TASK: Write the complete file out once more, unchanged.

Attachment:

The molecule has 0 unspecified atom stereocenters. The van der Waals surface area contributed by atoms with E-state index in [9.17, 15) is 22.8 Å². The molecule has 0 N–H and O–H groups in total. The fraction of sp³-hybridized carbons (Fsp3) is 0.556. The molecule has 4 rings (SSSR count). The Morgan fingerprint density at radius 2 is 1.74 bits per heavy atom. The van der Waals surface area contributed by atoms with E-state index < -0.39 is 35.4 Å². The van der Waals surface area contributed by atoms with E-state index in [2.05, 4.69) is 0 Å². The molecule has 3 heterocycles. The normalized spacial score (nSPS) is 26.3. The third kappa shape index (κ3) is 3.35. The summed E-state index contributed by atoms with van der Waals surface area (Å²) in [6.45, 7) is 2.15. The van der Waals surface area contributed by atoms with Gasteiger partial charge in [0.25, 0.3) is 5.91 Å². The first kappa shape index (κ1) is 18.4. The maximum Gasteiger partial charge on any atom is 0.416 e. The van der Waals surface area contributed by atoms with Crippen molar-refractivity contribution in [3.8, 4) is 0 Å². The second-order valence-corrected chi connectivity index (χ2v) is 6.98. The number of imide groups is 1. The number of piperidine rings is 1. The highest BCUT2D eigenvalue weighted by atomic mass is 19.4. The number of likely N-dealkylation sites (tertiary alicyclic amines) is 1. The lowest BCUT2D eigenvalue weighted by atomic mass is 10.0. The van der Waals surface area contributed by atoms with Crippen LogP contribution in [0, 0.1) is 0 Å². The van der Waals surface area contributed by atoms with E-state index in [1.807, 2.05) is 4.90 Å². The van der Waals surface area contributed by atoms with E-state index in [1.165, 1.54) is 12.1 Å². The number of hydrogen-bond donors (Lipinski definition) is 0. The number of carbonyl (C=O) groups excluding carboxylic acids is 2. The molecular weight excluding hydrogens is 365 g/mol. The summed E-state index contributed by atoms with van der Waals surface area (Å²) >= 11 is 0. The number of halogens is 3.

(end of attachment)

The molecule has 0 unspecified atom stereocenters. The van der Waals surface area contributed by atoms with E-state index in [9.17, 15) is 22.8 Å². The molecule has 0 N–H and O–H groups in total. The fraction of sp³-hybridized carbons (Fsp3) is 0.556. The molecule has 4 rings (SSSR count). The Morgan fingerprint density at radius 2 is 1.74 bits per heavy atom. The van der Waals surface area contributed by atoms with E-state index < -0.39 is 35.4 Å². The van der Waals surface area contributed by atoms with E-state index in [2.05, 4.69) is 0 Å². The molecule has 3 heterocycles. The normalized spacial score (nSPS) is 26.3. The third kappa shape index (κ3) is 3.35. The summed E-state index contributed by atoms with van der Waals surface area (Å²) in [6.45, 7) is 2.15. The van der Waals surface area contributed by atoms with Gasteiger partial charge in [0.25, 0.3) is 5.91 Å². The first kappa shape index (κ1) is 18.4. The maximum Gasteiger partial charge on any atom is 0.416 e. The van der Waals surface area contributed by atoms with Crippen molar-refractivity contribution in [3.8, 4) is 0 Å². The second-order valence-corrected chi connectivity index (χ2v) is 6.98. The number of imide groups is 1. The number of piperidine rings is 1. The highest BCUT2D eigenvalue weighted by atomic mass is 19.4. The number of likely N-dealkylation sites (tertiary alicyclic amines) is 1. The lowest BCUT2D eigenvalue weighted by atomic mass is 10.0. The van der Waals surface area contributed by atoms with Crippen LogP contribution in [0, 0.1) is 0 Å². The van der Waals surface area contributed by atoms with E-state index in [1.807, 2.05) is 4.90 Å². The van der Waals surface area contributed by atoms with E-state index in [1.165, 1.54) is 12.1 Å². The number of hydrogen-bond donors (Lipinski definition) is 0. The number of carbonyl (C=O) groups excluding carboxylic acids is 2. The molecular weight excluding hydrogens is 365 g/mol. The summed E-state index contributed by atoms with van der Waals surface area (Å²) >= 11 is 0. The number of halogens is 3.